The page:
Big Breakthrough for Active Transportation Within Reach for Missouri

In the movement to create a multi-modal transportation system, states tend to be the toughest nut to crack. More aligned with rural interests, many state leaders seem to get a perverse thrill out of scuttling their major cities’ transit plans.

Voters in Missouri will decide whether to allow state transportation funds to support transit, biking, and walking. Image: ##http://ohioansforworkplacefreedom.com/missouri-considering-right-to-work/## Ohioans for Workplace Freedom##

But there is some progress as well, even in political environments that might seem especially hostile to transportation reform. Last month Colorado finally overturned its ban on spending gas tax revenue on sustainable transportation. Now a major milestone in Missouri: The state may, for the first time, allow transportation money to be used to support walking, biking, and transit.

Brent Hugh at the Missouri Bicycle Federation has this report:

Today bicycling, walking, and transit took another step towards being officially recognized in the Missouri Constitution and funded by Missouri transportation dollars. The Missouri House passed SJR 16 by a vote of 100-57.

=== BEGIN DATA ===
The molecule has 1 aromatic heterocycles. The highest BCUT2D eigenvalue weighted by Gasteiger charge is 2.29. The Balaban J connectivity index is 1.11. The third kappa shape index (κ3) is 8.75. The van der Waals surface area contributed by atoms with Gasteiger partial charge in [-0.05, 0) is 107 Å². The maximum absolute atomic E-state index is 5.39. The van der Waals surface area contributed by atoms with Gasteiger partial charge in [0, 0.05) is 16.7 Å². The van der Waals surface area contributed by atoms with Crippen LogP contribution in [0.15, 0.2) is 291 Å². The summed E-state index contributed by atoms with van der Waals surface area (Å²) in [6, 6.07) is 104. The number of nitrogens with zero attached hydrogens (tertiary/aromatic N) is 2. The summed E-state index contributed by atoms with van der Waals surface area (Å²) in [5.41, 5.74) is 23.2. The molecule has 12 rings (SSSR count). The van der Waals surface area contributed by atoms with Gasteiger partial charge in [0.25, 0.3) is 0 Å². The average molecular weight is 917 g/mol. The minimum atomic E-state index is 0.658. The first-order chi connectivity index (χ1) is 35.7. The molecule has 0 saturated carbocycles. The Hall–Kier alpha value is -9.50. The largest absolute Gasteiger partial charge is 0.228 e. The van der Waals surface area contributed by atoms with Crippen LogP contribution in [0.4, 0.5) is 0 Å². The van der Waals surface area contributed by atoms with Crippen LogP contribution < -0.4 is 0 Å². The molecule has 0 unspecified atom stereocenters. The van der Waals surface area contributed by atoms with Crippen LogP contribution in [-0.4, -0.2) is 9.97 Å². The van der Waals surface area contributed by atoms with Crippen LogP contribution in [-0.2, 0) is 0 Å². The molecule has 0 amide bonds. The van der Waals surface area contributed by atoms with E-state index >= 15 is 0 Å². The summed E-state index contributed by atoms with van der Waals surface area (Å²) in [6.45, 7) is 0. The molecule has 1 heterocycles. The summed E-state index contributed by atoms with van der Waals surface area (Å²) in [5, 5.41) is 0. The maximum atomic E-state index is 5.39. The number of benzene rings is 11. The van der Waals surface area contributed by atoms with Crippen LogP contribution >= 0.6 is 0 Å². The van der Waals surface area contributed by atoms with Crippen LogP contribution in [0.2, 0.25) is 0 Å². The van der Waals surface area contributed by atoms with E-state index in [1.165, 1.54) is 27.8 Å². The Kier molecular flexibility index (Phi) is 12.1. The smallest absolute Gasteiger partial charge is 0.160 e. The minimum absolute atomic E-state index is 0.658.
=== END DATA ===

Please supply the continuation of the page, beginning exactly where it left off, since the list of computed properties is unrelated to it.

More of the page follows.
This was the final major hurdle the bill faced.  The Senate must still ratify a few technical changes made in the House resolution, which (we are hearing) could happen as soon as later today.

That means the Missouri Transportation Funding proposal will come before Missouri voters in August or November 2014.

If approved by Missouri voters, in either August or November 2014, the measure will, for the first time, completely integrate bicycling, walking, and transit funding into the Missouri state transportation system. Previously, transit and passenger rail has received a small amount of general tax funding, an amount that is debated and hard-fought every year in the Missouri General Assembly. Bicycle and pedestrian facilities, by law, receive no funding whatsoever from the Missouri state road fund.

So SJR 16, if approved by voters, will represent a fundamental change in how MoDOT does business, how Missouri transportation projects are designed, and in funding for bicycle, pedestrian, and transit projects and operations. The proposal allows, but does not require, MoDOT to spend dollars on transit, biking, and walking.  So it remains to be seen how thoroughgoing the change within MoDOT will be.

Elsewhere on the Network today: Half-Mile Circles looks at the expansion of rail and bus rapid transit lines in U.S. cities. The Get Around Blog wonders why we’re investing so much energy examining the misdeeds of bicyclists, when so many motoring sins go unexamined. And, in honor of Bike to Work Day, Bike Pedantic explains how bike commuting has changed his perspective.

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